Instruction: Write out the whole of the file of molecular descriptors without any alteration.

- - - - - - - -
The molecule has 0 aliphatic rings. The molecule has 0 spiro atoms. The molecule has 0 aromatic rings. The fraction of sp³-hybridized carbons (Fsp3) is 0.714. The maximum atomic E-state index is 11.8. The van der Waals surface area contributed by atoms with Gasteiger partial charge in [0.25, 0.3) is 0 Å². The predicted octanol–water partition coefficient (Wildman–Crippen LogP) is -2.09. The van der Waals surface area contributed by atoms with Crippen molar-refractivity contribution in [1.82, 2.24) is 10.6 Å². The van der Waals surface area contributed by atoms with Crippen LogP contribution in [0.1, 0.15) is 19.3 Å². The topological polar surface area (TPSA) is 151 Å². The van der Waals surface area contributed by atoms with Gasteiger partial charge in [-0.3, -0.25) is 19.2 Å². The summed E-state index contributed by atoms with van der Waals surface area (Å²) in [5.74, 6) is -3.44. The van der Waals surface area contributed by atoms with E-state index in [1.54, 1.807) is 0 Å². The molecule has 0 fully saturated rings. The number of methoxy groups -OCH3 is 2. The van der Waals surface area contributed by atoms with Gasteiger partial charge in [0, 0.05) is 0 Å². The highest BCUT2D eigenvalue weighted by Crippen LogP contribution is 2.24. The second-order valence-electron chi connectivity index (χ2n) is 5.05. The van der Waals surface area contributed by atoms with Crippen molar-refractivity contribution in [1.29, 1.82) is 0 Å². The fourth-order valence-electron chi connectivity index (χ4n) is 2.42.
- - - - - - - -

The molecule has 0 aliphatic rings. The molecule has 0 spiro atoms. The molecule has 0 aromatic rings. The fraction of sp³-hybridized carbons (Fsp3) is 0.714. The maximum atomic E-state index is 11.8. The van der Waals surface area contributed by atoms with Gasteiger partial charge in [0.25, 0.3) is 0 Å². The predicted octanol–water partition coefficient (Wildman–Crippen LogP) is -2.09. The van der Waals surface area contributed by atoms with Crippen molar-refractivity contribution in [1.82, 2.24) is 10.6 Å². The van der Waals surface area contributed by atoms with Crippen LogP contribution in [0.1, 0.15) is 19.3 Å². The topological polar surface area (TPSA) is 151 Å². The van der Waals surface area contributed by atoms with Gasteiger partial charge in [-0.3, -0.25) is 19.2 Å². The summed E-state index contributed by atoms with van der Waals surface area (Å²) in [5.74, 6) is -3.44. The van der Waals surface area contributed by atoms with E-state index in [1.54, 1.807) is 0 Å². The molecule has 0 fully saturated rings. The number of methoxy groups -OCH3 is 2. The van der Waals surface area contributed by atoms with Gasteiger partial charge in [0, 0.05) is 0 Å². The highest BCUT2D eigenvalue weighted by Crippen LogP contribution is 2.24. The second-order valence-electron chi connectivity index (χ2n) is 5.05. The van der Waals surface area contributed by atoms with Crippen molar-refractivity contribution in [1.29, 1.82) is 0 Å². The fourth-order valence-electron chi connectivity index (χ4n) is 2.42.